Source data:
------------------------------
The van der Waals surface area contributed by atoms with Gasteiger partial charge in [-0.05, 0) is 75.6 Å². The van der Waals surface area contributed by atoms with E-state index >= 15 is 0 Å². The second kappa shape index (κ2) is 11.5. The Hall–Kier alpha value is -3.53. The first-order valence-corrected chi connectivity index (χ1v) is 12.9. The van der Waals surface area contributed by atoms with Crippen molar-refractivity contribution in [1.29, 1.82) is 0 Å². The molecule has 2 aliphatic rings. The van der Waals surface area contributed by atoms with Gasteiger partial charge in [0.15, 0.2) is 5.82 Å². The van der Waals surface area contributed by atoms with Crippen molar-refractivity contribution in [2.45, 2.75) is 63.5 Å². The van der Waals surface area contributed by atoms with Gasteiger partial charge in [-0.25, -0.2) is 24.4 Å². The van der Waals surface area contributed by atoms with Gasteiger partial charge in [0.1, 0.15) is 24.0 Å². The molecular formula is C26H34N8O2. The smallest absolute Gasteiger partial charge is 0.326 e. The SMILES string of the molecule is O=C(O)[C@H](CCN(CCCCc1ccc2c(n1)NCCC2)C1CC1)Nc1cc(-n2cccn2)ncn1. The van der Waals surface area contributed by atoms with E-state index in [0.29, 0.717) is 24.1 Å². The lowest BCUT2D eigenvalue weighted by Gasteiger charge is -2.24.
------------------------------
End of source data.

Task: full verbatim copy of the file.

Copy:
The van der Waals surface area contributed by atoms with Gasteiger partial charge in [-0.05, 0) is 75.6 Å². The van der Waals surface area contributed by atoms with E-state index >= 15 is 0 Å². The second kappa shape index (κ2) is 11.5. The Hall–Kier alpha value is -3.53. The first-order valence-corrected chi connectivity index (χ1v) is 12.9. The van der Waals surface area contributed by atoms with Crippen molar-refractivity contribution in [1.29, 1.82) is 0 Å². The molecule has 2 aliphatic rings. The van der Waals surface area contributed by atoms with Gasteiger partial charge in [0.15, 0.2) is 5.82 Å². The van der Waals surface area contributed by atoms with Crippen molar-refractivity contribution in [2.45, 2.75) is 63.5 Å². The van der Waals surface area contributed by atoms with Gasteiger partial charge in [-0.25, -0.2) is 24.4 Å². The van der Waals surface area contributed by atoms with Gasteiger partial charge in [0.1, 0.15) is 24.0 Å². The molecular formula is C26H34N8O2. The smallest absolute Gasteiger partial charge is 0.326 e. The SMILES string of the molecule is O=C(O)[C@H](CCN(CCCCc1ccc2c(n1)NCCC2)C1CC1)Nc1cc(-n2cccn2)ncn1. The van der Waals surface area contributed by atoms with E-state index in [0.29, 0.717) is 24.1 Å². The lowest BCUT2D eigenvalue weighted by Gasteiger charge is -2.24.